20. 20. Specific indications for wrist (radiocarpal) arthrodesis: Posttraumatic OA of the radiocarpal joint and midcarpal joints An unsuccessful total-joint or previous arthroplasty of the radiocarpal joint Paralysis of the wrist or hand with potential for reconstruction involving the use of wrist or finger motions for tendon transfer Reconstruction following segmental tumor resection, infection, or traumatic segmental bone loss of the distal radius and carpus Adolescent spastic hemiplegia with wrist flexion deformity Rheumatoid arthritis
  21. 21. Etiology:Causative factors for wrist arthropathy include, ►trauma, RA,► ► crystalline arthropathy, carpal instability,► ► avascular necrosis, ► destruction due to tumors, ► septic arthritis, and ► mechanical overuse. Wrist arthrodesis is also indicated for ► stabilization of the wrist when combined with tendon transfers, ► correction of wrist deformities in patients with spastic hemiplegia, and ► for salvage of unsuccessful wrist arthroplasty.
  22. 22. Specific wrist fusion complications :Specific wrist fusion complications : Nonunion  Plate tenderness  Extensor/flexor tendon adhesions requiring tenolysis  Carpal tunnel syndrome  Iliac crest donor complications  Distal radioulnar joint pain or dysfunction  Reflex sympathetic dystrophy  Wound-healing problems  Persistent unexplained pain
  23. 23. Wrist arthrodesis Lateral view following wrist fusion demonstrating dorsiflexion provided by plate.
  24. 24. Wrist arthrodesis. Posteroanterior radiograph of wrist following scaphoid excision and 4-corner (lunate- capitate-hamate- triquetrum) fusion. endu 25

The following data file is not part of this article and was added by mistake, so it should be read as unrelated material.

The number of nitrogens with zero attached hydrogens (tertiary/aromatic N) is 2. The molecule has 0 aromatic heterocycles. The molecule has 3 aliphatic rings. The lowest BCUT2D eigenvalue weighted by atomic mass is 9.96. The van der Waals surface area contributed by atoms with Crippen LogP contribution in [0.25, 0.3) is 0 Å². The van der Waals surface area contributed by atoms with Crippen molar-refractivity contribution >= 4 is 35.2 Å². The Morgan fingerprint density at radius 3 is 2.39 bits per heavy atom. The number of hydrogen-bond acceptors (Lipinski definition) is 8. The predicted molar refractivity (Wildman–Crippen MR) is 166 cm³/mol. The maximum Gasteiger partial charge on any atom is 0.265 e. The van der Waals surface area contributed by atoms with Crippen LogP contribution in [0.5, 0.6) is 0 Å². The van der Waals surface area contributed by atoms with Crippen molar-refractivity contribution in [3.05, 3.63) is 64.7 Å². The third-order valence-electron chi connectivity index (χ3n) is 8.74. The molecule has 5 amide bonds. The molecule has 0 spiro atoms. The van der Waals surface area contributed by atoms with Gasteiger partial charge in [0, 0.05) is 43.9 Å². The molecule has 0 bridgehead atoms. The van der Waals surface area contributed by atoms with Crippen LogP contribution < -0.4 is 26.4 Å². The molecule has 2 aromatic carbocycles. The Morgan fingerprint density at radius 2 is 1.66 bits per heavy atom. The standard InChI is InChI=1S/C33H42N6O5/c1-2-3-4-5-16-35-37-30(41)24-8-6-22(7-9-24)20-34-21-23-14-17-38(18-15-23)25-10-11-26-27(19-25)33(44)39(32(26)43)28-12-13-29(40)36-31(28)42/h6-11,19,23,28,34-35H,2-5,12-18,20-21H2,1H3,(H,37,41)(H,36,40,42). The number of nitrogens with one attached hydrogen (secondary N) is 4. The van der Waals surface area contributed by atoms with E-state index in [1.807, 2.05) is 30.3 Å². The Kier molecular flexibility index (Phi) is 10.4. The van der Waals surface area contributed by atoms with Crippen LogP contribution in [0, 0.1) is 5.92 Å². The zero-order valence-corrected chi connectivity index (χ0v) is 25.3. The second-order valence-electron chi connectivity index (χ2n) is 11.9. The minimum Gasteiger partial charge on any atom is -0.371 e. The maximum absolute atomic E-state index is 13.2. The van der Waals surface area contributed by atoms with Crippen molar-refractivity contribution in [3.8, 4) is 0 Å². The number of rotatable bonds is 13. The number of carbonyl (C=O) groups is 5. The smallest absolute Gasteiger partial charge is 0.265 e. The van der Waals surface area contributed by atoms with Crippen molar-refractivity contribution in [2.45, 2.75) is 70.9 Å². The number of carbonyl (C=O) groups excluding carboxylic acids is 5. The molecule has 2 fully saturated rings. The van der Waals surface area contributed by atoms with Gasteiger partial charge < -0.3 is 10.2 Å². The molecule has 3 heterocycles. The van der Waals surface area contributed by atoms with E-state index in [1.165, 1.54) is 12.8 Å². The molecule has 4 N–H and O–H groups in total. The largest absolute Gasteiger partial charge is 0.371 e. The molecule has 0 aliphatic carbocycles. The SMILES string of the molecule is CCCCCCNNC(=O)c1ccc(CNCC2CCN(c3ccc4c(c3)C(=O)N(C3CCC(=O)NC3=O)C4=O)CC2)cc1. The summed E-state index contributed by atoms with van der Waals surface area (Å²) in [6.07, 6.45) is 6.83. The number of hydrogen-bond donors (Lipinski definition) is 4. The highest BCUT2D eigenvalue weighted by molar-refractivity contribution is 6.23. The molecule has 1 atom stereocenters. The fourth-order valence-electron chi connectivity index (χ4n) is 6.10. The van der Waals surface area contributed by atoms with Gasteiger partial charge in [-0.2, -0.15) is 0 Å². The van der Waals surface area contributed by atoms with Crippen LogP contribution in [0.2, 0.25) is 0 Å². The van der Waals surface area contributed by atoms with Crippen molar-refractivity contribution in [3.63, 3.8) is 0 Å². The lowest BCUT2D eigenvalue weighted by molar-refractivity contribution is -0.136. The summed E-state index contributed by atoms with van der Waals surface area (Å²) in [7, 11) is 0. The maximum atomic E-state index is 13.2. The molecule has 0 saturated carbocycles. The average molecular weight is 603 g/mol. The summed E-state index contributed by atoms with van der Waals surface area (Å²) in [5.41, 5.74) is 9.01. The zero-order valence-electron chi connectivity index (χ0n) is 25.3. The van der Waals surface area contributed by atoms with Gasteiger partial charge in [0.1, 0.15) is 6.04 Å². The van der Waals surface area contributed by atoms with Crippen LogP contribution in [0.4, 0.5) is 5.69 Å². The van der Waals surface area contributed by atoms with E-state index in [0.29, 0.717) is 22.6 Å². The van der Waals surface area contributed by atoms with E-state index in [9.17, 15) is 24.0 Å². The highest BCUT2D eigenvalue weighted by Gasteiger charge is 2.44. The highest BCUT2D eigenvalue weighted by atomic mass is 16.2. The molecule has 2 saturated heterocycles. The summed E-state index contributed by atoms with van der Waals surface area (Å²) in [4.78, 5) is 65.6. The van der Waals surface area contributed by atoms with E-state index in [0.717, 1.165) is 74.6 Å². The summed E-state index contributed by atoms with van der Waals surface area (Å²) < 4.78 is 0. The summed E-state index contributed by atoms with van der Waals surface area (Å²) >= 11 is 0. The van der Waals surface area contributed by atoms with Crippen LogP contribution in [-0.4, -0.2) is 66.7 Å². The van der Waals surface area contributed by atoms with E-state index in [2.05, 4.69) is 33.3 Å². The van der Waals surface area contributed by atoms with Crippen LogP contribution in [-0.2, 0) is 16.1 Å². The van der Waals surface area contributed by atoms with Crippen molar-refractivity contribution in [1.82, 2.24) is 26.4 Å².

25. 25. FINGER ARTHRODESIS dibyendu 26
  26. 26. Finger fusionArthritis of the finger joints may be surgically treated with a fusion procedure. Fusion keeps the problem joints from moving so that pain is eliminated. Arthritic finger joints cause pain and make it difficult to perform normal movements, such as grasping and pinching. Advanced arthritis can also loosen the joint and may begin to cause finger joint deformity. Fusing the two joint surfaces together eases pain, makes the joint stable, and prevents additional joint deformity.
  27. 27. ArthrodesisHIP: In 10° -15° of flexion (to permit comfortable sitting); 10 ° of abduction; and 5° of external rotation. KNEE: Straight. ANKLE: 90°; SUBTALAR: Neutral (i.e. no varus or valgus). GREAT TOE: MTP joint in a few degree extension and slight valgus. IP joint straight. LESSER TOES: Straight.
  28. 28. Hip Arthrodesis - indications: - desire to return to near-normal physical activity - fixation: - AO Cobra Plate: stable but disrupts abductors: - trans-articular sliding hip screw: - lag screw is inserted across the joint and just superior to the dome of the acetabulum; - disadvantage of this technique includes poor fixation and need for postoperative hip spica casting;